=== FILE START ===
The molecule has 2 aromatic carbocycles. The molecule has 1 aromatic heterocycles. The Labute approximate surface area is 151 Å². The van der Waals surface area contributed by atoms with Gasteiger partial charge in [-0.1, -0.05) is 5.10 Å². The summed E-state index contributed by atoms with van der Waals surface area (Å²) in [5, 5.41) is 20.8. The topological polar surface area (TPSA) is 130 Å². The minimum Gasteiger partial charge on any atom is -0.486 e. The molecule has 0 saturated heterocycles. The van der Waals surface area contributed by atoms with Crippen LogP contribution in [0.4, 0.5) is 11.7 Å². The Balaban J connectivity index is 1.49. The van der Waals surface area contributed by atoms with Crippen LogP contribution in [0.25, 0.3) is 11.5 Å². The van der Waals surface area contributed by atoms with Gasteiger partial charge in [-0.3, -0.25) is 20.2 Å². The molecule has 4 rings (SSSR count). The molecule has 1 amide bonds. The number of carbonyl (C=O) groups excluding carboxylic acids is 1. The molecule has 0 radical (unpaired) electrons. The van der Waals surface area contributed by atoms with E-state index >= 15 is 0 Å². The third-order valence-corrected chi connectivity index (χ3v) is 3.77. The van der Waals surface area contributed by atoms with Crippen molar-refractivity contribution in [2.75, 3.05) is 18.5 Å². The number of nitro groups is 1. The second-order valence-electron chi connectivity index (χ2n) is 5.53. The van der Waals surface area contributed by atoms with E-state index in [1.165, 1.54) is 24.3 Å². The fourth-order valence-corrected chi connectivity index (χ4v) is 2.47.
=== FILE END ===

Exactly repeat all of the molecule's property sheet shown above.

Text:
The molecule has 2 aromatic carbocycles. The molecule has 1 aromatic heterocycles. The Labute approximate surface area is 151 Å². The van der Waals surface area contributed by atoms with Gasteiger partial charge in [-0.1, -0.05) is 5.10 Å². The summed E-state index contributed by atoms with van der Waals surface area (Å²) in [5, 5.41) is 20.8. The topological polar surface area (TPSA) is 130 Å². The minimum Gasteiger partial charge on any atom is -0.486 e. The molecule has 0 saturated heterocycles. The van der Waals surface area contributed by atoms with Crippen LogP contribution in [0.4, 0.5) is 11.7 Å². The Balaban J connectivity index is 1.49. The van der Waals surface area contributed by atoms with Crippen LogP contribution in [0.25, 0.3) is 11.5 Å². The van der Waals surface area contributed by atoms with Gasteiger partial charge in [-0.3, -0.25) is 20.2 Å². The molecule has 4 rings (SSSR count). The molecule has 1 amide bonds. The number of carbonyl (C=O) groups excluding carboxylic acids is 1. The molecule has 0 radical (unpaired) electrons. The van der Waals surface area contributed by atoms with E-state index >= 15 is 0 Å². The third-order valence-corrected chi connectivity index (χ3v) is 3.77. The van der Waals surface area contributed by atoms with Crippen molar-refractivity contribution in [2.75, 3.05) is 18.5 Å². The number of nitro groups is 1. The second-order valence-electron chi connectivity index (χ2n) is 5.53. The van der Waals surface area contributed by atoms with E-state index in [1.165, 1.54) is 24.3 Å². The fourth-order valence-corrected chi connectivity index (χ4v) is 2.47.